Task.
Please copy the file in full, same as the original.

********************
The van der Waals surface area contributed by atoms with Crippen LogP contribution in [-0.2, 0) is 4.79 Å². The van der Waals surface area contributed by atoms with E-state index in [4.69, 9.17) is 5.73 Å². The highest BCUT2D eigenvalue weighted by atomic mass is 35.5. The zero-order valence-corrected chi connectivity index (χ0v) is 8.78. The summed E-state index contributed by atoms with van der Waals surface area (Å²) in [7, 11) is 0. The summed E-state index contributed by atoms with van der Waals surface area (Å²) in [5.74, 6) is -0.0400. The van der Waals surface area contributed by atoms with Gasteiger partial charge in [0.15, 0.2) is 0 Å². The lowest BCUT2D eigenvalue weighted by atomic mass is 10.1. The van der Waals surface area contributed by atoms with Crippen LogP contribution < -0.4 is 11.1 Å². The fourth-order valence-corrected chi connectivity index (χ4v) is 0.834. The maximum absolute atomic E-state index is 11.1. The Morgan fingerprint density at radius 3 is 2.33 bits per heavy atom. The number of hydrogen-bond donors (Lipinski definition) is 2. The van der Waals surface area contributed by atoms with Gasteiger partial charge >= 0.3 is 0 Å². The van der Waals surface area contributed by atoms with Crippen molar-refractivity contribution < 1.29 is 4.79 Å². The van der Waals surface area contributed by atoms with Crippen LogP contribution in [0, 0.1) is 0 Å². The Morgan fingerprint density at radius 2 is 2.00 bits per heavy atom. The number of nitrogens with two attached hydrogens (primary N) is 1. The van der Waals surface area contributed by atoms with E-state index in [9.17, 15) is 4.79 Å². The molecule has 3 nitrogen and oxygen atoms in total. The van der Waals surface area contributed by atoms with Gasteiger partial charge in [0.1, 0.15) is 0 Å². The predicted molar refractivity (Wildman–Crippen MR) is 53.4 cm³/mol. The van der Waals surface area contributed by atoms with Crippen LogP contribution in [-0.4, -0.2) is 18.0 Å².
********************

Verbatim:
The van der Waals surface area contributed by atoms with Crippen LogP contribution in [-0.2, 0) is 4.79 Å². The van der Waals surface area contributed by atoms with E-state index in [4.69, 9.17) is 5.73 Å². The highest BCUT2D eigenvalue weighted by atomic mass is 35.5. The zero-order valence-corrected chi connectivity index (χ0v) is 8.78. The summed E-state index contributed by atoms with van der Waals surface area (Å²) in [7, 11) is 0. The summed E-state index contributed by atoms with van der Waals surface area (Å²) in [5.74, 6) is -0.0400. The van der Waals surface area contributed by atoms with Gasteiger partial charge in [0.15, 0.2) is 0 Å². The lowest BCUT2D eigenvalue weighted by atomic mass is 10.1. The van der Waals surface area contributed by atoms with Crippen LogP contribution < -0.4 is 11.1 Å². The fourth-order valence-corrected chi connectivity index (χ4v) is 0.834. The maximum absolute atomic E-state index is 11.1. The Morgan fingerprint density at radius 3 is 2.33 bits per heavy atom. The number of hydrogen-bond donors (Lipinski definition) is 2. The van der Waals surface area contributed by atoms with Gasteiger partial charge >= 0.3 is 0 Å². The van der Waals surface area contributed by atoms with Crippen molar-refractivity contribution < 1.29 is 4.79 Å². The van der Waals surface area contributed by atoms with Crippen LogP contribution in [0, 0.1) is 0 Å². The Morgan fingerprint density at radius 2 is 2.00 bits per heavy atom. The number of nitrogens with two attached hydrogens (primary N) is 1. The van der Waals surface area contributed by atoms with E-state index in [9.17, 15) is 4.79 Å². The molecule has 3 nitrogen and oxygen atoms in total. The van der Waals surface area contributed by atoms with Gasteiger partial charge in [0.1, 0.15) is 0 Å². The predicted molar refractivity (Wildman–Crippen MR) is 53.4 cm³/mol. The van der Waals surface area contributed by atoms with Crippen LogP contribution in [-0.4, -0.2) is 18.0 Å².